Understanding interpersonal relationships requires understanding actors, behaviors, and contexts. This 2002 volume presents research from a variety of disciplines that examine personal relationships on all three levels. The first section focuses on the factors that influence individuals to enter, maintain, and dissolve relationships. The second section emphasizes ongoing processes that characterize relationships and focuses on issues such as arguing and sacrificing. The third and final section demonstrates that the process of stability and change are embedded in social, cultural, and historical contexts. Chapters address cultural universals as well as cross-cultural differences in relationship behaviors and outcomes. The emergence of relational forms, such as the interaction between people and computers, is also explored. Stability and Change in Relationships will be of interest to a broad range of fields, including psychology, sociology, communications, gerontology, and counselling.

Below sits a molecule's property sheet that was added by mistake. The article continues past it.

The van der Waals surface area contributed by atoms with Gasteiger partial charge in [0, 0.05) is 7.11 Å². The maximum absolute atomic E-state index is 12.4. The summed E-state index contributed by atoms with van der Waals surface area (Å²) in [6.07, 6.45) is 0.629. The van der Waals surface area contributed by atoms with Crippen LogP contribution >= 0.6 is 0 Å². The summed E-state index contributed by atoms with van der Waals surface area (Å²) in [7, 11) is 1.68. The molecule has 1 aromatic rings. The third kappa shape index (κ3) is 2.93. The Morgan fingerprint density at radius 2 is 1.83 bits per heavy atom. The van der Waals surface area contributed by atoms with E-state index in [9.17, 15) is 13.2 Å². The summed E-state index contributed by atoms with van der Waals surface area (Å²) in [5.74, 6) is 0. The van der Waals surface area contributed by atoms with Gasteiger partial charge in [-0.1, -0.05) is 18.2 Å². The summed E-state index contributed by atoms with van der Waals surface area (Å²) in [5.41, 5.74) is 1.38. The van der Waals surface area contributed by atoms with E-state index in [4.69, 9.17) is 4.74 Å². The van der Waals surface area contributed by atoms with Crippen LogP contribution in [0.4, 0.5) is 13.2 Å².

• Presents research and theory focusing on the dynamic associations between actors, behaviors, and contexts • Includes internationally known scholars from a variety of disciplines, including social and clinical psychology, history, and sociology • Serves as an invaluable resource for researchers, practitioners, and students who are interested in personal relationships